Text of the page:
Titus Talk 01 – Titus the Troubleshooter

​He must hold firmly to the trustworthy message as it has been taught, so that he can encourage others by sound doctrine and refute those who oppose it. (Titus 1:9 NIV) 

Paul’s letter to Titus has been referred to as a pastoral letter. What’s interesting in the opening chapter of this letter is how straight to the point, forthright, blunt and unflattering it is. 

It’s great to see how Paul acknowledges his call at the start and how that conveys to his son in the faith, yet no room is given to flowery sentiments, it is straight down to business with the purpose of the letter, reminding and instructing Titus of his mission. That mission is somewhat of a troubleshooting mission. 

It’s clear that he is sent to Crete to complete some unfinished business. The appointment of elders is important in completing that unfinished business. The criteria for those elders is crucial for that unfinished business, but the unfinished business itself is ensuring the church in Crete is set properly. Set by being taught true doctrine and having false doctrine and the malcontents who spread them sorted out. 

Paul’s reference to an unflattering view of the Cretans as ‘liars, evil brutes and lazy gluttons’ (v. 12) is hardly endearing. Yet it reinforces Paul’s point that knowing the character of the area influences the task at hand with putting in place the role models of godly living who can then teach and rebuke in line with godly teaching. In as much as every area has its positive characteristics, there are still aspects that creep in that contradicts godly living. Outside influences of this nature can have a corrupting effect on the community of grace. The response to this is not just more seminars, sermons and special conferences. It’s for models of godly living to be identified, encouraged and put in place to look out for those in the faith community – sharing and teaching the truth and rebuking and refuting falsehood.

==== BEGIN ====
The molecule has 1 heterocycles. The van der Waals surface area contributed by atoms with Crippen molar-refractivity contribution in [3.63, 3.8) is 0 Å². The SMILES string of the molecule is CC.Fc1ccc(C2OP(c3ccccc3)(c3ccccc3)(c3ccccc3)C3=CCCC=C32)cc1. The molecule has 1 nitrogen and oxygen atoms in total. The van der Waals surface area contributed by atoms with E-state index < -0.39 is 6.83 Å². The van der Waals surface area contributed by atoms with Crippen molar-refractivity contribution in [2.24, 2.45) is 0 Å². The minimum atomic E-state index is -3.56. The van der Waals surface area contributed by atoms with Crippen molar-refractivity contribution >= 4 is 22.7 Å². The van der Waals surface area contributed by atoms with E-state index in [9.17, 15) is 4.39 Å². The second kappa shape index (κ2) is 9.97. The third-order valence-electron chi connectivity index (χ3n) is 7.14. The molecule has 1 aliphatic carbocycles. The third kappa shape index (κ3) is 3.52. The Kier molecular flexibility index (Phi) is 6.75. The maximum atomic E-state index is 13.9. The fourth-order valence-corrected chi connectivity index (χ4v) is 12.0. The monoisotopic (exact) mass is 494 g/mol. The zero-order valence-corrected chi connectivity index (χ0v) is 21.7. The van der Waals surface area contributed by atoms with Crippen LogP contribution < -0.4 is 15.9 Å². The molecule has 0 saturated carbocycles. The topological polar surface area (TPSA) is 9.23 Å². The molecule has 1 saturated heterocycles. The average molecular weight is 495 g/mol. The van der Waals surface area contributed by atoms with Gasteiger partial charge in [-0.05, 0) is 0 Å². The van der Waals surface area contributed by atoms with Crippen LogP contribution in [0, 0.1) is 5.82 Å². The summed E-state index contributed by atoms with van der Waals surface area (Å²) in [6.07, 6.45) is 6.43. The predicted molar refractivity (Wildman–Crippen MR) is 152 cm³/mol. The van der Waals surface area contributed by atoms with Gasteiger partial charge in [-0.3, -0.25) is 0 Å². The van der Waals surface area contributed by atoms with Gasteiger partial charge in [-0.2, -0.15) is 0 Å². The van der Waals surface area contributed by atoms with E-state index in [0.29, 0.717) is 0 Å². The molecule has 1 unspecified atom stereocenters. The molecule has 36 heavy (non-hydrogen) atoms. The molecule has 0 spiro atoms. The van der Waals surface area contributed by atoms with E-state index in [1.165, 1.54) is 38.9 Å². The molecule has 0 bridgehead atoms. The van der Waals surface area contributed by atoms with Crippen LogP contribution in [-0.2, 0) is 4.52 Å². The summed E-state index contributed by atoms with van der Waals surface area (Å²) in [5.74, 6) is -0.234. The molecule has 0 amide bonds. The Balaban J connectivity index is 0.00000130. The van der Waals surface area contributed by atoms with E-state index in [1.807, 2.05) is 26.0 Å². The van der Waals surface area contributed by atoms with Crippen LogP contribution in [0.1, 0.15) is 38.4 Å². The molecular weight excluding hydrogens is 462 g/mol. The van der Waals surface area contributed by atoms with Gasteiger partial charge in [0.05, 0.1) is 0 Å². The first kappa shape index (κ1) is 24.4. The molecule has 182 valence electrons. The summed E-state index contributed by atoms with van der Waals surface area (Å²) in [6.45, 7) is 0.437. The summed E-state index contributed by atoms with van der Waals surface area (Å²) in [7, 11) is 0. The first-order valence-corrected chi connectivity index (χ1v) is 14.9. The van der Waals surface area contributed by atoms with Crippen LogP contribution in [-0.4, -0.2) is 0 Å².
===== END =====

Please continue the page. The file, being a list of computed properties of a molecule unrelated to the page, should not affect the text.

How would these instructions apply to the vicinity where you live? The criteria for the godly model is to have something for those in thethe faith to pursue – it sets the standard for others to see how Christ is to be followed. Who would be classed as an elder in your life? 

For His Name’s Sake 


C. L. J. Dryden 


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